On 27 July 1965, Phil was awarded the Army Commendation Medal, and cited for meritorious performance of duties as instructor, Department of Special Weapons, from 15 August 1961 to 30 June 1962, and as Project Officer, United States Army Combat Developments Command Combined Arms Agency, from 1 July 1962 to 1 August 1965. His extensive background in the nuclear energy field and excellent grasp of military techniques resulted in outstanding instruction to students and better understanding at the Army Staff level in Washington of the subject of Nuclear Weapons Employment.
Phil retired from active duty in 1967 and pursued a second career as a nuclear physicist at the Stanford Research Institute at Menlo Park, California, until 1981. While there, he collaborated with Samuel Glasstone in 1977 to produce a comprehensive revision and updating of the definitive edition of The Effects Of Nuclear Weapons, published jointly by the Department of Defense and the Department of Energy. This was the only unclassified book on this subject and was translated into eight languages.
In 1981, after 14 years, Phil retired from Stanford Research Institute and accepted a position with Lockheed Missiles and Space Company, Inc. in Sunnyvale, California until he retired permanently on 31 January 1989.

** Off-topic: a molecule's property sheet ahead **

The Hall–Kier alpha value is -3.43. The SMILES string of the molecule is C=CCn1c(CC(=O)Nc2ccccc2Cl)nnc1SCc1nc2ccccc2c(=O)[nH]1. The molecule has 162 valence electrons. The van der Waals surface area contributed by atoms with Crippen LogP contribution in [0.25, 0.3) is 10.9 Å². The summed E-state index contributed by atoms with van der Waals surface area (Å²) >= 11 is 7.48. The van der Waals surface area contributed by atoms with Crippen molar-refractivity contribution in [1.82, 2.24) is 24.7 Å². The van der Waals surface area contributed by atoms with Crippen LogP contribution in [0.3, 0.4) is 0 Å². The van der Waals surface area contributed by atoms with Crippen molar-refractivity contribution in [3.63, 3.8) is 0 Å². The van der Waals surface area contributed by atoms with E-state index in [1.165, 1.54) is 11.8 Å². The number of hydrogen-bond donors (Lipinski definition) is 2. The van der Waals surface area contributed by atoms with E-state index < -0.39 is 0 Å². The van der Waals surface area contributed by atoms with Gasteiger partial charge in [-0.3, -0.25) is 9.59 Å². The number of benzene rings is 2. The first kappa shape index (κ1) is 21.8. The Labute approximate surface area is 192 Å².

He was an associate member of The Society of the Sigma XI, and was a member of the Virginia Chapter. This organization is devoted to the promotion of research in science.
Also, Phil was a member of the Honor Society of the Phi Kappa Phi, which recognizes and encourages academic excellence.
Phil and Heloise were divorced in 1977, and he married the former Mary Adams Hoyt on 2 July 1988.
On 5 January 1992, Phil died suddenly of congestive heart failure at his home in Palo Alto, California. He is survived by his wife, Mary Dolan of Palo Alto; two sons, Dr. Philip Dolan Jr. of Kansas; Peter Dolan of Texas; four daughters, Patricia Schmick of Alaska; Missy Dolan and Mary Dolan of Oregon; Lenore Matson of Minnesota; his sister, Marion Wolford of Louisiana; his stepdaughter Eileen Hoyt of San Fransisco; and six grandchildren.
Phil Dolan’s life was characterized most of all by his unwavering sense of duty and honor. Every person who knew him could sense in him a man of the highest integrity. All his quiet confidence and outstanding work as an officer and scientist rested firmly on the bedrock of his character. His surviving family, and all of us who knew him well, will proudly remember him as a steadfast example of the ideals of West Point.
His family and friends join in saying “Well done, Phil; be thou at peace.”
BG Jesse C. Gatlin, Phil’s roommate;
Mary Hoyt Dolan, his wife; and Peter Dolan, his son